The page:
• Write a cover letter. Tailor it specifically for the company you are applying to, and discuss how you could see yourself fit into the team based on your background and strengths. Comment on the products the company makes or the services the company provides.
  • Have a well designed resume. Most resumes are quite plain, especially from engineers. Find a design student to help you out if you aren’t design savy.
  • Write a different resume for different companies. A broad resume where you know every single programming language gives the impression you don’t know any of them well. If the job asks only for C++, specifically showcase your C++ skills.

Tip #2 – Make software or websites on your own

As I mentioned, everyone in your class is taking programming courses and doing the same programming projects.

But if you’re coding at home for fun, and have made real projects, showcase them on your resume! These personal projects often mean more to many employers than course work, course projects or even marks because it shows you love making software. Producing games, apps or websites on your own time means you have a love for coding, and if the project is a real shipping app or website, even better. It shows you can complete something – and finishing software takes a lot of work.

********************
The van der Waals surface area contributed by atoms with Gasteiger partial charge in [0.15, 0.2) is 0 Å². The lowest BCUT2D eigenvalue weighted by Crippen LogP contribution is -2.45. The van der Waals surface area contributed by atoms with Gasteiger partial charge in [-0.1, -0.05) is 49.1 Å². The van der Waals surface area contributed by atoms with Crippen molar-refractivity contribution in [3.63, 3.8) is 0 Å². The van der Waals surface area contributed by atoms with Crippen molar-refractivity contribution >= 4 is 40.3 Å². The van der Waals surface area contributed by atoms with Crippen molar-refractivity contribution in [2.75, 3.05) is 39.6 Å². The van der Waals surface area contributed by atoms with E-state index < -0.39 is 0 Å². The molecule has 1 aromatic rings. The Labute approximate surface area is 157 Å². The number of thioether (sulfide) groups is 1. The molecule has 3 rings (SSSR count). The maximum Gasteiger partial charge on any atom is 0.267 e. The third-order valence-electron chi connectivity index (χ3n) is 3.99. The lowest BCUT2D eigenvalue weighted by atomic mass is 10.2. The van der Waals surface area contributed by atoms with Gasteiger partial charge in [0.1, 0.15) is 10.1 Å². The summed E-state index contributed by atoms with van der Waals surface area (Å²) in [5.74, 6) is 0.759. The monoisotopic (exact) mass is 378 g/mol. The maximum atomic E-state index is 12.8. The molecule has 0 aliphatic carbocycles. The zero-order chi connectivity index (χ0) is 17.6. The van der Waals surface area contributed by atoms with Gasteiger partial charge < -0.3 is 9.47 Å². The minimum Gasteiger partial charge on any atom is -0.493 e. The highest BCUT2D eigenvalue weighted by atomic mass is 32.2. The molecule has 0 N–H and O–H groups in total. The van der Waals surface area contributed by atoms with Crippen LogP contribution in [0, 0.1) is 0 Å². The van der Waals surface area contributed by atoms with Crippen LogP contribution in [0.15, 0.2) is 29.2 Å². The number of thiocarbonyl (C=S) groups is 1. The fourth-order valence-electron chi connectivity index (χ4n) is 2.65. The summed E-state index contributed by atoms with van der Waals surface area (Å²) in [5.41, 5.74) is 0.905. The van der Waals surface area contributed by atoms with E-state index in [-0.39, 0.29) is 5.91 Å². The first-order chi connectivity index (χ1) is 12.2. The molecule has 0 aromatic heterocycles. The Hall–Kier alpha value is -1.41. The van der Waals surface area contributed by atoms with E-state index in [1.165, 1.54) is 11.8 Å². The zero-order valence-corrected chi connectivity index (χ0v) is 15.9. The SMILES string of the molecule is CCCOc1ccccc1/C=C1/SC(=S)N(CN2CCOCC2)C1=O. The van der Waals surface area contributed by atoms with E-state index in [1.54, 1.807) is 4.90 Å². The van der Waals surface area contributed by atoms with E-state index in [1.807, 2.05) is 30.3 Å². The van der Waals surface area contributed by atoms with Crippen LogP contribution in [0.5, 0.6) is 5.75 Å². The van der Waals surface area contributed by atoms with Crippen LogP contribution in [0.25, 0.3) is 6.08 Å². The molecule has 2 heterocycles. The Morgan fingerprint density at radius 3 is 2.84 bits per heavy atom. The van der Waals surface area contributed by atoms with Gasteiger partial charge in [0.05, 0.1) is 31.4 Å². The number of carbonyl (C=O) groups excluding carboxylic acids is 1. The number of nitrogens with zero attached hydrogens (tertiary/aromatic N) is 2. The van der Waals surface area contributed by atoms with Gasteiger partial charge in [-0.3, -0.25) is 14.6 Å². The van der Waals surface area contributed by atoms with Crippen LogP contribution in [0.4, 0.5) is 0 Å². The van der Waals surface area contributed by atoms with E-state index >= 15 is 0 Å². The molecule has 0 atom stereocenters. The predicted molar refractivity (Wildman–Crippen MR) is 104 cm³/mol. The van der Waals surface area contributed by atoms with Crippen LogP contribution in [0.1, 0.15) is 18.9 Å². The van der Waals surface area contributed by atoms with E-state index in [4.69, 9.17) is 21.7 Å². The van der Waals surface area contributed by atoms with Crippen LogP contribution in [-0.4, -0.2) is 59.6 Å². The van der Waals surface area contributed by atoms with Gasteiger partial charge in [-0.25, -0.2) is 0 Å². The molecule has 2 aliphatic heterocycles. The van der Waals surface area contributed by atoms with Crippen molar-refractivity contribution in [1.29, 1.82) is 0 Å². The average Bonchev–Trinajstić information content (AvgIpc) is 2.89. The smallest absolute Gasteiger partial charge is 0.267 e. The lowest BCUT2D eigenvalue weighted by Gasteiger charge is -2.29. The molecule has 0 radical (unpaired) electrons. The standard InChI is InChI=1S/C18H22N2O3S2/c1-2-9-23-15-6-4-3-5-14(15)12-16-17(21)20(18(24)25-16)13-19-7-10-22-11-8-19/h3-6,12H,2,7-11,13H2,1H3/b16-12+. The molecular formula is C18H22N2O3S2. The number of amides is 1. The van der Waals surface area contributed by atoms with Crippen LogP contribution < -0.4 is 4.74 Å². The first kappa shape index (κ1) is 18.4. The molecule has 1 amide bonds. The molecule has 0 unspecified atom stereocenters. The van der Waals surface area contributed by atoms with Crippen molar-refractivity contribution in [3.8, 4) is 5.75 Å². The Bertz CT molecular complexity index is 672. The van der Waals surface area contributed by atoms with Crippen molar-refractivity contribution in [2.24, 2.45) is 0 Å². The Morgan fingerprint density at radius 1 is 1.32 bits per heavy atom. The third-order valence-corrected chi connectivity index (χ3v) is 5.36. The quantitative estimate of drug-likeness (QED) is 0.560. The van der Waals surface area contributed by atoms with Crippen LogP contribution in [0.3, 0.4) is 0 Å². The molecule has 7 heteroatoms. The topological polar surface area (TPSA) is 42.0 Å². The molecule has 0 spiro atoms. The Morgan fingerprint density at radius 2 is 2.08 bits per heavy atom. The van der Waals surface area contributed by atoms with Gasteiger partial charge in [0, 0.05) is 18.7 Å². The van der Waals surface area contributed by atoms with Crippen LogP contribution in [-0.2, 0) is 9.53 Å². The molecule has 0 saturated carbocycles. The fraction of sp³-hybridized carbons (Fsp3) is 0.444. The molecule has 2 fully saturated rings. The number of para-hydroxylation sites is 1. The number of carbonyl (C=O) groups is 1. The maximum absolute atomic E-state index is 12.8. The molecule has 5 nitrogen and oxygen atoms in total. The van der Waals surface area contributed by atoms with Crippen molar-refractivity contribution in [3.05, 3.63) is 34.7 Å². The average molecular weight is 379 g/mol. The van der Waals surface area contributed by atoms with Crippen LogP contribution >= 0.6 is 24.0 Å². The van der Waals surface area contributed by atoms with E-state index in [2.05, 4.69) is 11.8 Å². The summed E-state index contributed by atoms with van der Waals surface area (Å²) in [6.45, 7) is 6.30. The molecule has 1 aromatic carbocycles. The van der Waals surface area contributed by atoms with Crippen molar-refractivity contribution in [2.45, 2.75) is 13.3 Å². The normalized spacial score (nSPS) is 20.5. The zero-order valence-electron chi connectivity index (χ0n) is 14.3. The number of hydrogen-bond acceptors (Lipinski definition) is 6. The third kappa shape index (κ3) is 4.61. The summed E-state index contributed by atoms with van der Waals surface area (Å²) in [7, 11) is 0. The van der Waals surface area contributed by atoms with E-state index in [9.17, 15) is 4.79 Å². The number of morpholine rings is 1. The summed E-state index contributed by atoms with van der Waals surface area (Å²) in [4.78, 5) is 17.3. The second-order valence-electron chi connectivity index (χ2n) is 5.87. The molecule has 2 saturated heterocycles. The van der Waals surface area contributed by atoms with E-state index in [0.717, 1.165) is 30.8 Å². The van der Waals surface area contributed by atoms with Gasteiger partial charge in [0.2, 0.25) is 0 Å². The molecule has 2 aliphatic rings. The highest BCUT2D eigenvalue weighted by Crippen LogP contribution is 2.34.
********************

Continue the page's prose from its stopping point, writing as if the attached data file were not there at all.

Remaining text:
Tip #3 – Make a personal website

If all your resume said was:

My Name | Programmer | www.myname.com

…you’d probably get some funny looks but you would likely get a click-through. This example is a bit drastic, but my point is the following: making a website is a sure fire way of standing out.

If I see a resume and the candidate has a personalized website, I’m bound to check it out. Granted, if the website has nothing on it or is designed poorly, there’s obviously no value. But here’s where you can showcase yourself. As a coder, show off some of your projects. Especially personal projects – ones you’ve designed or coded on your own time (mentioned in Tip #2).

There are also some hidden benefits of making a website.

  • Statistics. You can monitor how many people have viewed your website, their IP, and what pages they focused on. You could even make a special link for each employer.
  • Your resume can be a living document. Employers always get the most recent “you”, especially if you are making progress on your software on a daily basis or have learned a new skill. The time between submitting your resume and an employer looking at your resume is valuable time, so use it.
  • You now have a face, a personality. Your website design and writing style show more of “who you are”, and demonstrate those ever-difficult-to-showcase “soft skills”.